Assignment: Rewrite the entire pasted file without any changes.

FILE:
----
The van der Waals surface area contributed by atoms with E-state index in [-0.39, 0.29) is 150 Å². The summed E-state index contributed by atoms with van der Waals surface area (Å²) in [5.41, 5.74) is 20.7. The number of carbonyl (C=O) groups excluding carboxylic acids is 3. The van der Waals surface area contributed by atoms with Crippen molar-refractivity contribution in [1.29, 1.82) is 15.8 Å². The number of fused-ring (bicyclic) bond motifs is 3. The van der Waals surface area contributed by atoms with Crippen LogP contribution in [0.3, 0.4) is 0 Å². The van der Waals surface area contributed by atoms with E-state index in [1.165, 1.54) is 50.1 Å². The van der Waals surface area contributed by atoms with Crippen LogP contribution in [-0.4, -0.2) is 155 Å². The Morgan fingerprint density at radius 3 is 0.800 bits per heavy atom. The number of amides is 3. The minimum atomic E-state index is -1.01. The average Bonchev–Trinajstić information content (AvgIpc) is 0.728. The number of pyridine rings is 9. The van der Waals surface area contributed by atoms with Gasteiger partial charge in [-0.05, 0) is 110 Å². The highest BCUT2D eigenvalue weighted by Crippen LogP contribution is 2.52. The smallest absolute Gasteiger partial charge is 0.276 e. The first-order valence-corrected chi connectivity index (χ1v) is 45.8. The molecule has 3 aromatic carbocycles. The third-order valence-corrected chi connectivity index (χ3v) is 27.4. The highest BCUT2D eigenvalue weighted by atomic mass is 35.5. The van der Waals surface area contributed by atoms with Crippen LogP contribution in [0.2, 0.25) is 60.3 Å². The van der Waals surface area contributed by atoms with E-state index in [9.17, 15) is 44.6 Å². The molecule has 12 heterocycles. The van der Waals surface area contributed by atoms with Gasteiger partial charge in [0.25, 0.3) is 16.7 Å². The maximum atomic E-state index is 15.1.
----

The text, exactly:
The van der Waals surface area contributed by atoms with E-state index in [-0.39, 0.29) is 150 Å². The summed E-state index contributed by atoms with van der Waals surface area (Å²) in [5.41, 5.74) is 20.7. The number of carbonyl (C=O) groups excluding carboxylic acids is 3. The van der Waals surface area contributed by atoms with Crippen molar-refractivity contribution in [1.29, 1.82) is 15.8 Å². The number of fused-ring (bicyclic) bond motifs is 3. The van der Waals surface area contributed by atoms with Crippen LogP contribution in [0.3, 0.4) is 0 Å². The van der Waals surface area contributed by atoms with E-state index in [1.165, 1.54) is 50.1 Å². The van der Waals surface area contributed by atoms with Crippen LogP contribution in [-0.4, -0.2) is 155 Å². The Morgan fingerprint density at radius 3 is 0.800 bits per heavy atom. The number of amides is 3. The minimum atomic E-state index is -1.01. The average Bonchev–Trinajstić information content (AvgIpc) is 0.728. The number of pyridine rings is 9. The van der Waals surface area contributed by atoms with Gasteiger partial charge in [-0.05, 0) is 110 Å². The highest BCUT2D eigenvalue weighted by Crippen LogP contribution is 2.52. The smallest absolute Gasteiger partial charge is 0.276 e. The first-order valence-corrected chi connectivity index (χ1v) is 45.8. The molecule has 3 aromatic carbocycles. The third-order valence-corrected chi connectivity index (χ3v) is 27.4. The highest BCUT2D eigenvalue weighted by atomic mass is 35.5. The van der Waals surface area contributed by atoms with Crippen LogP contribution in [0.2, 0.25) is 60.3 Å². The van der Waals surface area contributed by atoms with E-state index in [9.17, 15) is 44.6 Å². The molecule has 12 heterocycles. The van der Waals surface area contributed by atoms with Gasteiger partial charge in [0.25, 0.3) is 16.7 Å². The maximum atomic E-state index is 15.1.